Long ago, when I taught U.S. Government, I believed in the soundness and durability of American institutions, in particular the Supreme Court. My students learned about the rule of law and the power of precedent. But last week’s oral argument in the case of Dobbs v. Jackson reminded me that abortion
Long ago, when I taught U.S. Government, I believed in the soundness and durability of American institutions, in particular the Supreme Court. My students learned about the rule of law and the power of precedent. But last week’s oral argument in the case of Dobbs v. Jackson reminded me that abortion, more than any other issue, stirs up our visceral moral beliefs, leaving legal doctrines like stare decisis invalid.
Whether you are pro-choice or pro-life (or both – as several of you told me after Issue #311), you’ll appreciate this week’s lead article, “The Abortion I Didn’t Have.” The piece is measured and nuanced and full of feeling.
The rest of today’s selections are also well written. Devin Kelly explores the true meaning of community, Bill Adair asks if it’s ever OK to lie, and Lex Pryor cherishes an American tuber. I hope you’ll find at least one article that resonates with you.
+ Tonight’s HHH is sold out, but if you’re feeling festive and competitive, the 2nd Annual Highlighter Game Show is next Thursday at 5:30 pm. There are still two spots left. Sign up here!
+ Next week, I’ll share my favorite articles of the year. Can you predict which ones I’ll choose? Let me know which pieces deserve top praise.
When Merritt Tierce got pregnant at 19, she felt “a physical splitting.” A Christian and a student of the Bible, she didn’t want to get an abortion, which she considered “a holocaust.” But adoption also didn’t feel right. Instead of pursuing a master’s degree at Yale, she gave birth and got married. “I believed I should be punished for having premarital sex,” she writes, “so I felt I deserved to lose control over my life.”
Now, 20 years later, Ms. Tierce reflects on becoming a mother. She loves her son; she regrets becoming a mother. She wants to go back in time but knows she cannot. She understands the word “incontrovertible.” She realizes she never made a decision because she never had a choice.
Ms. Tierce writes: “Our reductive and linear frameworks around abortion, and our very understanding of what it is, force a zero-sum choice between the idea that it’s hard to become a parent if you don’t want to and the idea that a child is an absolute good. We insist that if a child is an absolute good, then becoming a parent must also be, by retroactive inference, always and only an absolute good. I want to report from the other side of a decision many people make and say: Yes, it can be true that you will love the child if you don’t have the abortion. It’s also true that whatever you thought would be so hard about having that child, whatever made you consider not having a child at that point in your life, may be exactly as hard as you thought it would be. As undesirable, as challenging, as painful as you feared.” (33 min)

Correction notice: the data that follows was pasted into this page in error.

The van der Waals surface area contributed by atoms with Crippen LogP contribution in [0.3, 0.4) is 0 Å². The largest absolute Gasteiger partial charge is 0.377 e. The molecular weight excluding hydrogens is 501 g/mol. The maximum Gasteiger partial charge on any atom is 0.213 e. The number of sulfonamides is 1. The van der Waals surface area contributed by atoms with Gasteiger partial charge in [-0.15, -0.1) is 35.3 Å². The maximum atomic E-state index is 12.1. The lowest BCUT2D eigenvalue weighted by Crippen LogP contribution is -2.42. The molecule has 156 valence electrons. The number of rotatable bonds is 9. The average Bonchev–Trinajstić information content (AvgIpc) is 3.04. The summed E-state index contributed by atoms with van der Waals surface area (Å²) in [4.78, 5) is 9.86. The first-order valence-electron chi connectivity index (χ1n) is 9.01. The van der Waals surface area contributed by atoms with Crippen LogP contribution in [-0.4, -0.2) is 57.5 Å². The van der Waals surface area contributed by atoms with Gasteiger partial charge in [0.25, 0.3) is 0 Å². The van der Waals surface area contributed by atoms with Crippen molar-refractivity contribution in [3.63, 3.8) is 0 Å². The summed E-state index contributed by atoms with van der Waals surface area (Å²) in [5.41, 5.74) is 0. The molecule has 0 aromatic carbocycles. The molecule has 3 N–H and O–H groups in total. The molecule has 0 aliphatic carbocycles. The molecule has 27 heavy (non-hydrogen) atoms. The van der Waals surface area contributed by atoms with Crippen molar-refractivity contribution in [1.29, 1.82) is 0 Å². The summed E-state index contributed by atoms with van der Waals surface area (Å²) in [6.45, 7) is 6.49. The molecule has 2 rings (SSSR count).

A year into the pandemic, and eight months after injuring his knee, Devin Kelly can’t run. He feels isolated and wants real-life connection. Except he can’t find it. Late capitalism has made us lonely by commodifying community and convincing us we’re not living unless we’re optimizing. But Mr. Kelly seeks the ordinary, with real people. “Living can simply mean time spent among. I find value in this. In the time spent among one another. Not just with, or next to, but among.” (22 min)
+ Do you like Peloton? (Mr. Kelly doesn’t.) I haven’t tried it. Who’s your favorite instructor?
Ever since my high school journalism teacher Nick Ferentinos taught us the rights and responsibilities of the press (first responsiblity: tell the truth), I’ve been fascinated by reporters who make stuff up. My favorite fabulist of all time is Stephen Glass (played by Hayden Christensen in “Shattered Glass”), who has spent the last 20 years vowing to make amends by never telling a lie. But this touching story by Bill Adair explores when lying is more loving than living with the bitter truth. Sometimes, Mr. Glass says, “The only compassionate thing to do is not to tell the truth.” (29 min)
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Lex Pryor, on the American yam: “What was once regarded as unsophisticated and inherently deficient became not only a necessity but an outright custom. The thing to remember about the growth of both the sweet potato economy and minstrelsy is that inevitably the co-opters came to embrace the very thing they long professed a commitment to ridiculing. Racial theft is often perceived as a matter of robbery alone, but at its most basic form it is equally an act of exacerbation. Perpetrators venture up the same roads they once burned and compliment the scenery. It is not the eating of this thing that is wrong. It is the commitment to forget all that came before it.” (23 min)
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